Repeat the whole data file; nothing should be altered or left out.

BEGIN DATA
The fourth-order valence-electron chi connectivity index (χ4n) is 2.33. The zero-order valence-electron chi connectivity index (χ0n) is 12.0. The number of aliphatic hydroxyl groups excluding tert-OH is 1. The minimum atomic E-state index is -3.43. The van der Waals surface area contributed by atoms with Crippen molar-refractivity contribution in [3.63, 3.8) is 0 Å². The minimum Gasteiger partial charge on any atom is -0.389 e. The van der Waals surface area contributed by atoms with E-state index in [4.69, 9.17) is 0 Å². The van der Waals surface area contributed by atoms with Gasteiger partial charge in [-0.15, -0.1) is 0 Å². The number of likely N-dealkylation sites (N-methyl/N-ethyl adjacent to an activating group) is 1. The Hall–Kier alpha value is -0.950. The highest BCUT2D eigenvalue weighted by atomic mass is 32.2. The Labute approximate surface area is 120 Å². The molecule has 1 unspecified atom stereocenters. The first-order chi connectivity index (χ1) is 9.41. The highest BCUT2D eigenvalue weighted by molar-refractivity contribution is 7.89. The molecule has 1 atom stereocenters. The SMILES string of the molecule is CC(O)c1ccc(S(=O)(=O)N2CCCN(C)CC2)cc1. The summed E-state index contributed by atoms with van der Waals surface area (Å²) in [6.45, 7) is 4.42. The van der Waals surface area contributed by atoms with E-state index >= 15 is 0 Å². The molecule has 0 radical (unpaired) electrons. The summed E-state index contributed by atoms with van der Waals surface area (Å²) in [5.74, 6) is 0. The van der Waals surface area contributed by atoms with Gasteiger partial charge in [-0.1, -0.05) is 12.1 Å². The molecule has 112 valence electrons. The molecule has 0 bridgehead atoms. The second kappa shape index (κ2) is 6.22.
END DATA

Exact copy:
The fourth-order valence-electron chi connectivity index (χ4n) is 2.33. The zero-order valence-electron chi connectivity index (χ0n) is 12.0. The number of aliphatic hydroxyl groups excluding tert-OH is 1. The minimum atomic E-state index is -3.43. The van der Waals surface area contributed by atoms with Crippen molar-refractivity contribution in [3.63, 3.8) is 0 Å². The minimum Gasteiger partial charge on any atom is -0.389 e. The van der Waals surface area contributed by atoms with E-state index in [4.69, 9.17) is 0 Å². The van der Waals surface area contributed by atoms with Gasteiger partial charge in [-0.15, -0.1) is 0 Å². The number of likely N-dealkylation sites (N-methyl/N-ethyl adjacent to an activating group) is 1. The Hall–Kier alpha value is -0.950. The highest BCUT2D eigenvalue weighted by atomic mass is 32.2. The Labute approximate surface area is 120 Å². The molecule has 1 unspecified atom stereocenters. The first-order chi connectivity index (χ1) is 9.41. The highest BCUT2D eigenvalue weighted by molar-refractivity contribution is 7.89. The molecule has 1 atom stereocenters. The SMILES string of the molecule is CC(O)c1ccc(S(=O)(=O)N2CCCN(C)CC2)cc1. The summed E-state index contributed by atoms with van der Waals surface area (Å²) in [6.45, 7) is 4.42. The van der Waals surface area contributed by atoms with E-state index >= 15 is 0 Å². The molecule has 0 radical (unpaired) electrons. The summed E-state index contributed by atoms with van der Waals surface area (Å²) in [5.74, 6) is 0. The van der Waals surface area contributed by atoms with Gasteiger partial charge in [-0.1, -0.05) is 12.1 Å². The molecule has 112 valence electrons. The molecule has 0 bridgehead atoms. The second kappa shape index (κ2) is 6.22.